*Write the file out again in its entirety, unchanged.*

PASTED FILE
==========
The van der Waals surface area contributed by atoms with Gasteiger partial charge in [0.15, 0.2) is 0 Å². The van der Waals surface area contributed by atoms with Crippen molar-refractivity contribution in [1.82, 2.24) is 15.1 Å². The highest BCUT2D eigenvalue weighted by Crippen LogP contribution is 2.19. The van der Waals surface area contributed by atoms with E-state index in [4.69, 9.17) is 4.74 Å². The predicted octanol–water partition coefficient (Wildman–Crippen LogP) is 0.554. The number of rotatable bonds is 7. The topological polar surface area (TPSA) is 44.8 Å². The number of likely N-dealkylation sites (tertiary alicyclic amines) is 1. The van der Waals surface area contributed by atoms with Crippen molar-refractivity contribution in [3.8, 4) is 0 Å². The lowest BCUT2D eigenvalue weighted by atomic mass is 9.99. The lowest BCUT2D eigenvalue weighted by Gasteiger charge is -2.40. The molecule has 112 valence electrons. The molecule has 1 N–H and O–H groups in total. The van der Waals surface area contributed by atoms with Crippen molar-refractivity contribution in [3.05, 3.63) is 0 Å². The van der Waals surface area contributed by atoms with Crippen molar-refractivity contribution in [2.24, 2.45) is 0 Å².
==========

The van der Waals surface area contributed by atoms with Gasteiger partial charge in [0.15, 0.2) is 0 Å². The van der Waals surface area contributed by atoms with Crippen molar-refractivity contribution in [1.82, 2.24) is 15.1 Å². The highest BCUT2D eigenvalue weighted by Crippen LogP contribution is 2.19. The van der Waals surface area contributed by atoms with E-state index in [4.69, 9.17) is 4.74 Å². The predicted octanol–water partition coefficient (Wildman–Crippen LogP) is 0.554. The number of rotatable bonds is 7. The topological polar surface area (TPSA) is 44.8 Å². The number of likely N-dealkylation sites (tertiary alicyclic amines) is 1. The van der Waals surface area contributed by atoms with Crippen molar-refractivity contribution in [3.8, 4) is 0 Å². The lowest BCUT2D eigenvalue weighted by atomic mass is 9.99. The lowest BCUT2D eigenvalue weighted by Gasteiger charge is -2.40. The molecule has 112 valence electrons. The molecule has 1 N–H and O–H groups in total. The van der Waals surface area contributed by atoms with Crippen molar-refractivity contribution in [3.05, 3.63) is 0 Å². The van der Waals surface area contributed by atoms with Crippen molar-refractivity contribution in [2.24, 2.45) is 0 Å².